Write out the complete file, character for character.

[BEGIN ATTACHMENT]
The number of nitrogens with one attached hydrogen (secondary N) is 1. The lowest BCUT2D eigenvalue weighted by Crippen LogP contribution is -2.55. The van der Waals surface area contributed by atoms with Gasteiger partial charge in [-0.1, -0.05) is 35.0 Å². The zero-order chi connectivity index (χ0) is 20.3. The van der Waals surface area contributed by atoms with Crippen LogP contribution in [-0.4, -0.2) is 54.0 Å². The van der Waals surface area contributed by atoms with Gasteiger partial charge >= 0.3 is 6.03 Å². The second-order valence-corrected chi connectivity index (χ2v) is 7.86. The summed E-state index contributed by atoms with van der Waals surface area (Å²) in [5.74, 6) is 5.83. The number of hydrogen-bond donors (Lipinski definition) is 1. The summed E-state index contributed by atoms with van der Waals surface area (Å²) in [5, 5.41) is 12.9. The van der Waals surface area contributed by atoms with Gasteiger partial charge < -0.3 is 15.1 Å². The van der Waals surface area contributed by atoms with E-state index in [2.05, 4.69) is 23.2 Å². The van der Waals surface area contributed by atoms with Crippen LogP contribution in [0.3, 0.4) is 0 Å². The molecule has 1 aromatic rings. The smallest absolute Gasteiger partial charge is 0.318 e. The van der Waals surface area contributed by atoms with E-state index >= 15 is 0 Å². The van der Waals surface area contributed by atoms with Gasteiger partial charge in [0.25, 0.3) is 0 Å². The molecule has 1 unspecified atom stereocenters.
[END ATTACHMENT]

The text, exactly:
The number of nitrogens with one attached hydrogen (secondary N) is 1. The lowest BCUT2D eigenvalue weighted by Crippen LogP contribution is -2.55. The van der Waals surface area contributed by atoms with Gasteiger partial charge in [-0.1, -0.05) is 35.0 Å². The zero-order chi connectivity index (χ0) is 20.3. The van der Waals surface area contributed by atoms with Crippen LogP contribution in [-0.4, -0.2) is 54.0 Å². The van der Waals surface area contributed by atoms with Gasteiger partial charge >= 0.3 is 6.03 Å². The second-order valence-corrected chi connectivity index (χ2v) is 7.86. The summed E-state index contributed by atoms with van der Waals surface area (Å²) in [5.74, 6) is 5.83. The number of hydrogen-bond donors (Lipinski definition) is 1. The summed E-state index contributed by atoms with van der Waals surface area (Å²) in [5, 5.41) is 12.9. The van der Waals surface area contributed by atoms with Gasteiger partial charge < -0.3 is 15.1 Å². The van der Waals surface area contributed by atoms with E-state index in [2.05, 4.69) is 23.2 Å². The van der Waals surface area contributed by atoms with Crippen LogP contribution in [0.3, 0.4) is 0 Å². The molecule has 1 aromatic rings. The smallest absolute Gasteiger partial charge is 0.318 e. The van der Waals surface area contributed by atoms with E-state index >= 15 is 0 Å². The van der Waals surface area contributed by atoms with Gasteiger partial charge in [0.25, 0.3) is 0 Å². The molecule has 1 unspecified atom stereocenters.